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This paper is a written analysis of my personal experience with the "din in the head" theory proposed by Dr. Elizabeth Barber and Dr. Stephen Krashen (Barber 1980; Krashen 1981). I experienced this din firsthand during a three day trip to Montreal, Quebec in Canada and a subsequent three day trip to Roma, in Italia. I will propose that the language din suggested by professors Barber and Krashen does exist. Furthermore, I will show how the Spanish din with which I had become familiar with from my classes at the School for International Training hindered, and at times prohibited, my production of French (French being a language I have spoken with intermediate to advanced fluency since the age of six). I will also explain how I, and Italian neophyte used that same Spanish din to assist in the comprehension of seventy five percent of spoken Italian and to assist me in speaking basic conversational Italian. This Spanish din was augmented by a new Italian din which I was receiving through conversations, both in Spanish and Italian, with our Italian tour guide, Susanna de Pinto. I also wish to examine how language teachers can benefit from the application of din theory in their classroom. I plan to discuss some ways in which teachers can use this information to help sustain student excitement about the language learning process. Stephen Krashen states in his book Insights and Inquires into Second Language Teaching, Immersion and Bilingual Education Literacy, Selected Essays: If the "Din" creates a sort of language craving in students "we are led to the hypothesis that language acquisition is a natural and enjoyable process for anyone as long as the right kind of input is provided (Krashen, pg. 41, 1985).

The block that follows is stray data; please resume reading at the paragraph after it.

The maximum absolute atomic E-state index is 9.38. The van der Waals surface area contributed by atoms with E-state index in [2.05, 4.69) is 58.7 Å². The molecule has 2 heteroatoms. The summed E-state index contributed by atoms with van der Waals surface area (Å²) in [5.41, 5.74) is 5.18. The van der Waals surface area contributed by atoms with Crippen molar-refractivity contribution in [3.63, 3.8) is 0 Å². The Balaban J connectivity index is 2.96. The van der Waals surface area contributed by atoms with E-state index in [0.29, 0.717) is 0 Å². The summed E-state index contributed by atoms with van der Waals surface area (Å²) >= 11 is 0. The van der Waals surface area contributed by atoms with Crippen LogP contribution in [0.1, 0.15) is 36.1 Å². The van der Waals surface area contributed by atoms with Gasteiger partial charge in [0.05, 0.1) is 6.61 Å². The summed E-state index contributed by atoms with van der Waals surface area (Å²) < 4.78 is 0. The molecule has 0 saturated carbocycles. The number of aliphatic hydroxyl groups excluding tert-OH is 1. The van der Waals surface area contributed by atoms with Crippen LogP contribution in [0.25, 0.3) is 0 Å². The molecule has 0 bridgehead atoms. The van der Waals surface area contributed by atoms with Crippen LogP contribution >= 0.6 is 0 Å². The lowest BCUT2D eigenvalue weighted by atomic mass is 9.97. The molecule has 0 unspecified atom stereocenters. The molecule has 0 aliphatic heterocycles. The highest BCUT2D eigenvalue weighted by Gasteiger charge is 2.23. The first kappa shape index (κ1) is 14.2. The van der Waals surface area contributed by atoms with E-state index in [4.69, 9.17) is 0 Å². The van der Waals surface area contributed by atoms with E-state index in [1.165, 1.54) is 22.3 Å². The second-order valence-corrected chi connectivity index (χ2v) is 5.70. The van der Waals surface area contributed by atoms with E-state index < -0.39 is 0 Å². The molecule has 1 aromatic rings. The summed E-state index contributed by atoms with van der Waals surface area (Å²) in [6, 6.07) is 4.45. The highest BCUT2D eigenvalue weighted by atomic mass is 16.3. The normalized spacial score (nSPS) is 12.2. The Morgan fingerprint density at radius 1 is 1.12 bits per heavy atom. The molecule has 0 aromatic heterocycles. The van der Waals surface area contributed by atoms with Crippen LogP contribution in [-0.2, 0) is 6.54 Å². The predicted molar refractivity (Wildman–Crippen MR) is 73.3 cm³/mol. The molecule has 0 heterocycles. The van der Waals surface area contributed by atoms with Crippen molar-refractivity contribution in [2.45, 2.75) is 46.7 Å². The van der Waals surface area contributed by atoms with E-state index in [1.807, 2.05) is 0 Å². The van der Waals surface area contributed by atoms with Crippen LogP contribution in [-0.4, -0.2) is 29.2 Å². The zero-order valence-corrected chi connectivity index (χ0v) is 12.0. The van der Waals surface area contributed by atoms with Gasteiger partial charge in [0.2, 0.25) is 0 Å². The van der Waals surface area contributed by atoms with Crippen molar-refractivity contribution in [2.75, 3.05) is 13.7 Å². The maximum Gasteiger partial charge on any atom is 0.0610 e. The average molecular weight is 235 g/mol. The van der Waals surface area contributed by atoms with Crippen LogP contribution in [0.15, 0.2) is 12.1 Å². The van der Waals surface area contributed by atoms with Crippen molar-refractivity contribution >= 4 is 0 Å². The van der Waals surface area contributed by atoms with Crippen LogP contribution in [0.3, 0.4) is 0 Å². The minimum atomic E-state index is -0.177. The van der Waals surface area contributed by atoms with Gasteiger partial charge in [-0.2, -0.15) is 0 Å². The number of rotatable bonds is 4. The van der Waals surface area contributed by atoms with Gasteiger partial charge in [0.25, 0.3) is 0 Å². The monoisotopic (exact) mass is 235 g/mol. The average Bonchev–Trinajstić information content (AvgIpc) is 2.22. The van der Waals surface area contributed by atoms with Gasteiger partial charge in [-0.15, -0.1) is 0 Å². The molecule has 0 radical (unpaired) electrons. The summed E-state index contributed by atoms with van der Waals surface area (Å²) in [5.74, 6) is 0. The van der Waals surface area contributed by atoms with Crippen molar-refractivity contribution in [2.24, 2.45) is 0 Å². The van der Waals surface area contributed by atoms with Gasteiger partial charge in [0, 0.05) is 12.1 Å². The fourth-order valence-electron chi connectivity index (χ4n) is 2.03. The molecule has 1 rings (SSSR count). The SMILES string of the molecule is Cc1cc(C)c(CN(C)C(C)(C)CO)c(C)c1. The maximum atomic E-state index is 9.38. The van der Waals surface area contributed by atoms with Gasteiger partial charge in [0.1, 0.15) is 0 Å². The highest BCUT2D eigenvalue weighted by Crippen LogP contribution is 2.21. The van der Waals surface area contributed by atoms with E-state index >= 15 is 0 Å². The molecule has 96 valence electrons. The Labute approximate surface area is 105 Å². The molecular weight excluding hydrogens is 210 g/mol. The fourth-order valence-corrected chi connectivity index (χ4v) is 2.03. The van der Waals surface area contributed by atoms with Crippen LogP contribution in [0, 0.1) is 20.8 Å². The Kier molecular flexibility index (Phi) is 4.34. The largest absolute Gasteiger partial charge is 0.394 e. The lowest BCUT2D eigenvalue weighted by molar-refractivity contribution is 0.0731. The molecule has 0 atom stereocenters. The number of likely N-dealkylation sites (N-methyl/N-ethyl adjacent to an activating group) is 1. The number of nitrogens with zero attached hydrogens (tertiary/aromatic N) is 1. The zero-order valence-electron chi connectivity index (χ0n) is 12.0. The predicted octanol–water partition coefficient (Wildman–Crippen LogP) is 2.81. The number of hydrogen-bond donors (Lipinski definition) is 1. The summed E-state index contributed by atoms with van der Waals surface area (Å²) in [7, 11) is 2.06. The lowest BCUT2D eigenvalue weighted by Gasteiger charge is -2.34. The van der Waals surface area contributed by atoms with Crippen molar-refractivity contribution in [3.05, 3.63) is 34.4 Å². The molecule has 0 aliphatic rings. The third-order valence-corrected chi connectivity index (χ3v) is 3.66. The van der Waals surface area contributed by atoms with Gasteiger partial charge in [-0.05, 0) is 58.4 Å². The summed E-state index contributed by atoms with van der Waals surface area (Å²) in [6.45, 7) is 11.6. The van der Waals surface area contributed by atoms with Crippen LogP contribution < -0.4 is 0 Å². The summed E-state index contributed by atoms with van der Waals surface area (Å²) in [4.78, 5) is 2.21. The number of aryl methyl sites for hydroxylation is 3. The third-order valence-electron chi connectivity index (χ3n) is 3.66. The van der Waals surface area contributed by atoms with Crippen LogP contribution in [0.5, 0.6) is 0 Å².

Curriculum and Instruction | Education | First and Second Language Acquisition